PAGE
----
Nothing in the newspapers today, Feb. 22, that I’ve seen so far has anything directly to do with the government’s coverup of pertinent facts about the Sept. 11, 2001, terrorist attacks (or the Anthrax attacks that same month).
That has pretty much been the case for the last 18 or 19 years. In the first few months after “9/11” journalists did some good digging and reporting on it and actually got paid for it. Then a cloak of omertà seems (in retrospect) to have fallen over the whole thing as the official narratives took over in the effort wipe out any possibility of figuring out what happened—notably including defending the nonsense explanation provided by NIST (the National Institute for Science and Technology) about the collapses of Buildings 1, 2 and 7 at the World Trade Center—not to say the news media have done any better with other aspects of the attacks (in the last 18 or 19 years).
Mum’s the word.
But every day something in the news reminds one of the value of staying on the case, “one” here meaning someone afflicted with the mental illness of thinking that what actually happened in “9/11” matters, including all the whos, whys, hows, whens and whats.
Take this headline which fills most of the cover of today’s New York Daily News: “NOT READY FOR CRIME TIME: City Hall hopefuls eager to fix NYPD now speak up on curbing street crime.”
I haven’t read the story (you can read it HERE), but the blaring headline reminded me of Frank Serpico. He is the former New York City whistleblowing cop featured in the 1973 movie “Serpico” based on the biography of him (also 1973) by Peter Maas (1929-2001). Readers of this who have not heard of Serpico or Maas have a big treat in store. (I’ve only just started reading Maas, several of whose other books have been adapted for the big screen.)
The headline reminded me in turn of a story in the Springfield (Mass.) Republican the other day headed, gently, “Council’s input on police reform welcomed: 5 panel members urge DOJ to issue consent decree,” by Peter Goonan. First paragraph: “The U.S. Department of Justice says it welcomes input from the City Council as it negotiates allegations of systematic civil rights violations by the Springfield Police Department Narcotics Bureau.” You can look it up.
I haven’t really started reading today’s New York Times, but as I was jotting down the words of the Daily News headline in a margin of p. D7 of the Times, I came across probably the most important reporting in today’s issue, an obituary headlined “Dianna Ortiz, American Nun Who Was Tortured in Guatemala, Dies at 62.” The headline over the reporting by Katharine Q. Seelye is an understatement, and naturally in an obituary she couldn’t go into the reasons why in any depth. But I’m grateful for the layout that included two photos of Ortiz; it helped some Times readers from turning the page before reading the obituary.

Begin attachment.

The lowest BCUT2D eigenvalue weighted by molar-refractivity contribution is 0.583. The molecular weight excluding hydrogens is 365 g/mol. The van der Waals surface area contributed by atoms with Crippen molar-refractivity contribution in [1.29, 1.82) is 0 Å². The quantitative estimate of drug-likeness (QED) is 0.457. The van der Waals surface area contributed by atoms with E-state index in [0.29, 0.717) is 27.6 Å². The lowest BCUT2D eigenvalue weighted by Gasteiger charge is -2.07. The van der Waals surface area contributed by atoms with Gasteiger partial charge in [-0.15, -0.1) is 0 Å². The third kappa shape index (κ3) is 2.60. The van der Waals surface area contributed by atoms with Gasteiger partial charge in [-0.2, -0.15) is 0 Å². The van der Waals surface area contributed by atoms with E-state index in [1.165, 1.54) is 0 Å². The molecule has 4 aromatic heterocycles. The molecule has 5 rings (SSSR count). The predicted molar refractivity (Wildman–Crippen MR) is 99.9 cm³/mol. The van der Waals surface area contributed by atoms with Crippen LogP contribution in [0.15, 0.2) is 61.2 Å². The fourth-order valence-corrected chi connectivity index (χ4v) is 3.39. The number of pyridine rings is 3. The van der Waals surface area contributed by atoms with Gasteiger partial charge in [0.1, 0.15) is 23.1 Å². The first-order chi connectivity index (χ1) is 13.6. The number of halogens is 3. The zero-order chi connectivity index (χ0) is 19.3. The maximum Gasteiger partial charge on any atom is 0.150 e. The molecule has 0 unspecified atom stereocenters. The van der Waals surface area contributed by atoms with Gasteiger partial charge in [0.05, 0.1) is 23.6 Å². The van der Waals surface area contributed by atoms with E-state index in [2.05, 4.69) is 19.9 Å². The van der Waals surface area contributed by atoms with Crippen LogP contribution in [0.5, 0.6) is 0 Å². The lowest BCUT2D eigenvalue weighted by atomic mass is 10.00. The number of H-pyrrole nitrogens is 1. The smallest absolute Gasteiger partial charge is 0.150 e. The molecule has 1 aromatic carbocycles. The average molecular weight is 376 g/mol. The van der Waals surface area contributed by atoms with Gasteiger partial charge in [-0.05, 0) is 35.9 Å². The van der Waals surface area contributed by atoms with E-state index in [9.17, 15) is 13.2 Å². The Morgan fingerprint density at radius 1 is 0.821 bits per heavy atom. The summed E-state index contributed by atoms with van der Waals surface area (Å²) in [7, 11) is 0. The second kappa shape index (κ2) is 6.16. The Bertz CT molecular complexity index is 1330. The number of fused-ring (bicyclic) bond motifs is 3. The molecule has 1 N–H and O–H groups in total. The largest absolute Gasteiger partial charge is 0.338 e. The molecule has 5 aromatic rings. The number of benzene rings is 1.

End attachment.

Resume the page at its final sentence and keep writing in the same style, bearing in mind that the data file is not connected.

Some of them may decide to read a 2002 book Ortiz authored with the help of Patricia Davis, The Blindfold’s Eyes: My Journey from Torture to Truth. “Sister Ortiz’s book,” Seelye writes, “recounted the psychological toll that both her abduction and her quest for the truth had taken on her.
“And at some point, her friends said, she realized that she had to stop, for her own sanity.”
If you’re not a Times subscriber you may not be able to read the story on p. D7, but perhaps know someone who is an can download and copy it and send it to you.
I hadn’t read more than three or four paragraphs before recalling the effect Bitter Fruit: The Untold Story of the American Coup in Guatemala, the 1982 book by Stephen Kinzer and Stephen Schlesinger, had on me. I eventually spent some time in Latin America. So I feel a certain kinship with Ortiz, who in all likelihood had read Bitter Fruit and may have had the course of her life changed by it.
Nothing after the first three paragraphs above seems to have anything even tangentially to do with the terrorist attacks of Sept. 11, 2001, but it all does, and not just tangentially. It has to do with the nature of news gathering, what barriers get thrown up in the way of reporters going after a story, what kind of stories advertisers and “underwriters” of news operations will want to pay for the publication of, and what other pressures publishers and managers at news operations are up against.
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Someone told me about a Wall Street Journal piece published last Sept. 12 on the September 2001 terrorist attacks, so I looked it up. (Not being a Journal subscriber, I could read only the first part online.) Headline: “9/11 and the Rise of the New Conspiracy Theorists.” Subhead: “The persistence of the fringe movement that blames the U.S. government for the 2001 terrorist attacks suggests that QAnon and other digital-age conspiracists may be around for a while.”
You get the picture. Author is an up and coming “journalist, historian and speaker” whose recent book on “9/11” was a New York Times and Wall Street Journal best-seller. He’s headed for a Pulitzer if he hasn’t already won one.
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At the foot of page D7 in today’s Times are eight or ten paid death notices. One of them says the deceased was “loved by all.”